No-Cost Energy Solutions for Renters

Page archived as of December 31, 2013

No-Cost Energy Solutions for Renters

As a renter, making a significant financial investment in energy efficiency improvements may not be a viable option. Even though some small, low-cost options can have a considerable impact on utility cost, it’s good to know that there are no-cost, behavior-based strategies that can also yield results. Here are a few zero-cost tips for how you can modify your behavior to save money each month on your utility bills.

Heating and Cooling

Air Filters imageIs your thermostat set at a constant temperature even when you are not at home? Customizing the thermostat temperature settings can minimize your home’s heating or cooling requirements in both summer and winter, or when you are asleep or away. If your home does not have a programmable thermostat first check with your local utility provider to see if you are eligible for rebates for the purchase and/or installation of a programmable thermostat.

Close the doors to the basement, closets, and other rooms that are not in use. This will allow your heating or cooling system to concentrate on keeping the core area of your home comfortable without wasting energy on unoccupied areas.

Check your furnace filter regularly to make sure it’s clean. A dirty, clogged filter can cause the furnace to work harder to draw air in. 

Make an effort to wash and dry clothes at night during the summer time. Avoiding the hottest part of the day will reduce the stress on your cooling system as it tries to offset the heat the dryer gives off.

In the Kitchen, Bath, and Laundry Room

Always try to run major appliances like the dishwashers, washers, and dryers during the evening at off-peak electricity usage hours. Avoiding peak hours of electricity use (generally between 10 am and 6 pm) also has environmental benefits because it allows the electric generation facilities to operate at maximum efficiency. If you are billed on a Time-of-Use schedule, this could also save money because electricity rates are lower at night when electricity is in off-peak demand. 

Be sure the dishwasher is full before running or use a soak then rinse technique on small amounts of dishes in the sink. This will save both water and electricity used for water heating.

In the bathroom, lower the flush valve in your toilet tank to reduce the amount of water used in each flush and make sure the flapper is in good condition. (See “Low-to-No Cost Strategies for Conserving Toilet Water” for more tips.) Be on the lookout for leaks or nonstop drips. Drips and leaks can cause serious spikes in your water bill, and even your electricity costs if it’s hot water that’s leaking.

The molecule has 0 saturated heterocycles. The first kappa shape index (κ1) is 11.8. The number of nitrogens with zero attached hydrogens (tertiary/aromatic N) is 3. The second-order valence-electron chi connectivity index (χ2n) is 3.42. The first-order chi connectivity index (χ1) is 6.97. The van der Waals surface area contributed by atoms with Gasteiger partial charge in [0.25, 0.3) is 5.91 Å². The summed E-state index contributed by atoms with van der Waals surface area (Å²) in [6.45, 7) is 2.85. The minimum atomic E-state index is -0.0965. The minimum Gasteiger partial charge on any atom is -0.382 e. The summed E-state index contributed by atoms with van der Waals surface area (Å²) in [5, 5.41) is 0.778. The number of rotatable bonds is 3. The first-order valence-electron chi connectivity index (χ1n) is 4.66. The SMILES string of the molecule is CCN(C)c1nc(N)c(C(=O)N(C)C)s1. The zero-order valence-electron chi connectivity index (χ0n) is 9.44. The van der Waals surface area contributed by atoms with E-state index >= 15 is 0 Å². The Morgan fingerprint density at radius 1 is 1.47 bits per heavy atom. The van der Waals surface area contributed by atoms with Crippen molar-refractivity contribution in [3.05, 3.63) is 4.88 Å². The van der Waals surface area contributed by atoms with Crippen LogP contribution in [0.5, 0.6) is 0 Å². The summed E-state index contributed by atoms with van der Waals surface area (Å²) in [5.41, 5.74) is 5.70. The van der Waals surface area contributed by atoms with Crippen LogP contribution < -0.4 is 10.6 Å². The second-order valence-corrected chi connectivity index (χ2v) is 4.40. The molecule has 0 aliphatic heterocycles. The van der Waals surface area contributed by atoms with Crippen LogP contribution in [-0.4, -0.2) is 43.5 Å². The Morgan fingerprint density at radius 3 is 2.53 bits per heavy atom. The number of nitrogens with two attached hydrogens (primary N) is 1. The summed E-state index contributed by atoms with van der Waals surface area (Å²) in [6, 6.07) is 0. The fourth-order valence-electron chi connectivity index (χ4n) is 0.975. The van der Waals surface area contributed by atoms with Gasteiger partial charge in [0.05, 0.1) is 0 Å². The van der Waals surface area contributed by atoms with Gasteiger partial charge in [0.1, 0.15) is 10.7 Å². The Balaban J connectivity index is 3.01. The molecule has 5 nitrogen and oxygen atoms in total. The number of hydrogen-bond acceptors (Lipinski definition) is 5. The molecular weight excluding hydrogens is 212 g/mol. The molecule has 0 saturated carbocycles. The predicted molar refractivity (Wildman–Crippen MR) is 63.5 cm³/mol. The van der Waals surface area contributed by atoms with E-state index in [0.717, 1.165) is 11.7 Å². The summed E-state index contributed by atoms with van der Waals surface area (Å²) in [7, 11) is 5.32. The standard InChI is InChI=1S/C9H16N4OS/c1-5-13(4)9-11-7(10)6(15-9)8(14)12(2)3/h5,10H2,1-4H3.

Check the thermostat on the outside of your water heater tank and see if it is possible to reduce its storage temperature. The EPA suggests hot water tanks to be set at a minimum of 120°F for storage to minimize the growth of Legionella bacteria in your tank. After the setting is adjusted, test the sink’s hot water temperature to avoid the potential for scalding. The Department of Energy states for every 10° F reduction in your water heater temperature, this could possibly save 3-5% energy costs.

In the laundry, wash with cold water and full loads as much as possible. When drying, hang dry if possible. If using a machine dryer, empty the lint tray after each cycle. The biggest way to increase the drying power and reduce wasted energy of the unit is to validate that the vent hose is not bent, coiled, clogged, or too long - this one item alone can reduce drying time by half.

In the Living Room, Bedroom, and Office   

Surge Protector imageChargers and appliances still draw energy, even when they are turned off or fully charged.  Unplug chargers, computers, printers, kitchen appliances (blenders, bread-makers, coffee makers) and other electronics when not in use. Clustering plugs into a power strip is optimal because you can turn everything off with a single switch without drawing extra power.

If you have a choice, choose your laptop over your desktop. Laptops use between 50 and 80 percent less energy than desktops.

Try to allow as much natural sunlight to help reduce the need for lighting and heating. (See “Energy-Wise Window Treatments” for more tips.)

For additional low-to-no cost tips, visit .